BRIAN ERIC BREGMEN
3.10.34 – 15.6.2020
Brian Bregmen was born at Matamata on October 3, 1934, to Victor and Phoebe Bregmen (nee Atkins).
Two more members of the family were to come later, letting Brian become big brother to Penelope (Pen Bertleson) and Loyce (Bartosh). The family moved to the Atkins family farm in Manakau north of Ōtaki in 1939 when Victor went to fight in the Second World War.
Brian attended Manakau School and then went to Wellington College as a boarder.
When he left college, he worked firstly at the ANZ Bank in Levin. He went to work at the bank’s Wellington branch after marrying Jannice (Jan) Silson on March 31, 1956. Brian was later transferred to the Pahiatua branch.
Brian and Jan moved back to the Kāpiti District, where they built their Ōtaki house in which they lived for most of the remainder of their life. They became well known in Dunstan Street, especially for their garden that had people stopping to look. They raised three children there – Shern (Knowles), Blair and Scott.
There they remained until they both moved into the Waikanae Lodge a couple of years ago.
Settled into Ōtaki, Brian started work with Edwards Transport, later to become Coastal Freighters. When the company closed, he spent a little time pumping gas at the local petrol station and then worked for Mowbray’s Collectables, where he remained until he retired. In retirement he did some part-time work at Matta Products and described his position there as the “CEO of the grit room”.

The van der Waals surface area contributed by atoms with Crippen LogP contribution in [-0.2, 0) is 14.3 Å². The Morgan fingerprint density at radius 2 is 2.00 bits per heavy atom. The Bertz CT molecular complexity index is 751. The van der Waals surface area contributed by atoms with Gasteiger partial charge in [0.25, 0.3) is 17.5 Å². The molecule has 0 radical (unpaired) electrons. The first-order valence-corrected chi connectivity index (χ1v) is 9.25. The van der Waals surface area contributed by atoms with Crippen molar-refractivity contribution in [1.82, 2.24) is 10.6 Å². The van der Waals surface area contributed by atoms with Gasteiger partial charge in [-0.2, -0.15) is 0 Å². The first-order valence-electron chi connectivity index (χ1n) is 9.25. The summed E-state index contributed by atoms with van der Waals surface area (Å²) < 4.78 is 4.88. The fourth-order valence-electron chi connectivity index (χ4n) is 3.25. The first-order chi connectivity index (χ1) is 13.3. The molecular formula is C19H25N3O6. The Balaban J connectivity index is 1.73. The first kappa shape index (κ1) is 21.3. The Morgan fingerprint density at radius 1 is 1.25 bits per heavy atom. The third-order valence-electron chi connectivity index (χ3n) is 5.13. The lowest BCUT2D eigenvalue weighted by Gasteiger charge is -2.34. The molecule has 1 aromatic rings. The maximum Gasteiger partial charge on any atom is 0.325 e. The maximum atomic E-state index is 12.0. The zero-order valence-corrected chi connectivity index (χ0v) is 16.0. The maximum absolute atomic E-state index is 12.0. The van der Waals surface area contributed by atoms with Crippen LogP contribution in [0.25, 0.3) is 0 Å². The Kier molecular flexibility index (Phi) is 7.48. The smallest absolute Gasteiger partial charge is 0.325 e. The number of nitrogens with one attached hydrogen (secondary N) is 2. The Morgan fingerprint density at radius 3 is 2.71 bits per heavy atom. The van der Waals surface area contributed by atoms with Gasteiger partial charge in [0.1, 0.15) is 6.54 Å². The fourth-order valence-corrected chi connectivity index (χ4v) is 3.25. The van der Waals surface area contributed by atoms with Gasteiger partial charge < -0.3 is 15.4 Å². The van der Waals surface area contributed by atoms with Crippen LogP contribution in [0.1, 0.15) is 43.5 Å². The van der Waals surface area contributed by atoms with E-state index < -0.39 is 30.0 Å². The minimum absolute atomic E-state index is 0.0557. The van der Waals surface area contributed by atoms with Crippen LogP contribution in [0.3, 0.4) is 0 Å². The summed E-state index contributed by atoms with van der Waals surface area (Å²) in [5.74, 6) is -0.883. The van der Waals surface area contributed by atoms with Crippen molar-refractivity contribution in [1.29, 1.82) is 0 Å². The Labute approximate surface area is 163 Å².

Brian played rugby for Horowhenua-Kāpiti as a junior and then joined the Athletic Rugby Club in Levin as a senior. He had a great love of rugby, and despite his Athletic affiliation, he was an ardent supporter of Ōtaki’s Rāhui Rugby Club.
But he was also keen on sport in general. He was an avid tennis player and organiser of his beloved veterans tennis tournaments.
Brian was a great community man, and was for many years part of the local Lions Club. He was always available to help anyone at any time, be it school galas, fundraisers, or paraplegic camps.
He had a love of the outdoors, was a keen duck-shooter and tended his home garden. The home in Dunstan Street was a testament to that. People would often stand and admire his and Jan’s efforts.
Above all that, Brian was a family man in every sense of the word. He loved his family, both close and extended. He was a people’s person. He was a devoted husband and he thought the world of his children. He took great pride in them all, including his grandchildren and great grandchildren.
Brian was a true gentleman, displaying those old-school characteristics of politeness, manners, dignity, loyalty, strong ethics, community spiritedness and authenticity. He was kind and caring, with a quick wit, always willing to go the extra mile for anyone. He made everyone welcome and the door at Dunstan Street was always open for family and friends.
Brian will be sadly missed by Jan, his family, his friends and all who knew him.
Source: Blair, Shern and Scott Bregmen